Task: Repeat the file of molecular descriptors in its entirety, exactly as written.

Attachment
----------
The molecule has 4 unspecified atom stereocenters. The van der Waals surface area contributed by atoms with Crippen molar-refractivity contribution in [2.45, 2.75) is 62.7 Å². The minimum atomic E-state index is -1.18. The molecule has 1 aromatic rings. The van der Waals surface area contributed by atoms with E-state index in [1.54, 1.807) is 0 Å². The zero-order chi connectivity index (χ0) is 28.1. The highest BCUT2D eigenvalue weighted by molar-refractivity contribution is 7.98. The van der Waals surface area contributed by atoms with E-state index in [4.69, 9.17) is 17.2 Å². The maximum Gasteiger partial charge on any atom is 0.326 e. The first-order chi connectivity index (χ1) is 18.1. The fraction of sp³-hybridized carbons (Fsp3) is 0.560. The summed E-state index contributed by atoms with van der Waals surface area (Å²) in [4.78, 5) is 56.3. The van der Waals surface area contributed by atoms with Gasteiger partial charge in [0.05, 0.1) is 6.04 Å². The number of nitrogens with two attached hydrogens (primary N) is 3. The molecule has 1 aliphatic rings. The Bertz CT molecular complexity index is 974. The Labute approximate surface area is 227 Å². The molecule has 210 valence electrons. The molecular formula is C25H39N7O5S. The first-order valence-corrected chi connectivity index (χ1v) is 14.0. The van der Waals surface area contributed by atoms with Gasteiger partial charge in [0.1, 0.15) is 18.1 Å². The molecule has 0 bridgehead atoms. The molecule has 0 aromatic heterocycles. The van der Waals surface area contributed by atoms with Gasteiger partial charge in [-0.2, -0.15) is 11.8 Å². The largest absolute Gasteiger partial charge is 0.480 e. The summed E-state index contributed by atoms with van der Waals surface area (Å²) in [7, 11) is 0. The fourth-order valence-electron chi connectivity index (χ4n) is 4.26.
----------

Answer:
The molecule has 4 unspecified atom stereocenters. The van der Waals surface area contributed by atoms with Crippen molar-refractivity contribution in [2.45, 2.75) is 62.7 Å². The minimum atomic E-state index is -1.18. The molecule has 1 aromatic rings. The van der Waals surface area contributed by atoms with E-state index in [1.54, 1.807) is 0 Å². The zero-order chi connectivity index (χ0) is 28.1. The highest BCUT2D eigenvalue weighted by molar-refractivity contribution is 7.98. The van der Waals surface area contributed by atoms with E-state index in [4.69, 9.17) is 17.2 Å². The maximum Gasteiger partial charge on any atom is 0.326 e. The first-order chi connectivity index (χ1) is 18.1. The fraction of sp³-hybridized carbons (Fsp3) is 0.560. The summed E-state index contributed by atoms with van der Waals surface area (Å²) in [4.78, 5) is 56.3. The van der Waals surface area contributed by atoms with Gasteiger partial charge in [0.05, 0.1) is 6.04 Å². The number of nitrogens with two attached hydrogens (primary N) is 3. The molecule has 1 aliphatic rings. The Bertz CT molecular complexity index is 974. The Labute approximate surface area is 227 Å². The molecule has 210 valence electrons. The molecular formula is C25H39N7O5S. The first-order valence-corrected chi connectivity index (χ1v) is 14.0. The van der Waals surface area contributed by atoms with Gasteiger partial charge in [0.1, 0.15) is 18.1 Å². The molecule has 0 bridgehead atoms. The molecule has 0 aromatic heterocycles. The van der Waals surface area contributed by atoms with Gasteiger partial charge in [-0.2, -0.15) is 11.8 Å². The largest absolute Gasteiger partial charge is 0.480 e. The summed E-state index contributed by atoms with van der Waals surface area (Å²) in [7, 11) is 0. The fourth-order valence-electron chi connectivity index (χ4n) is 4.26.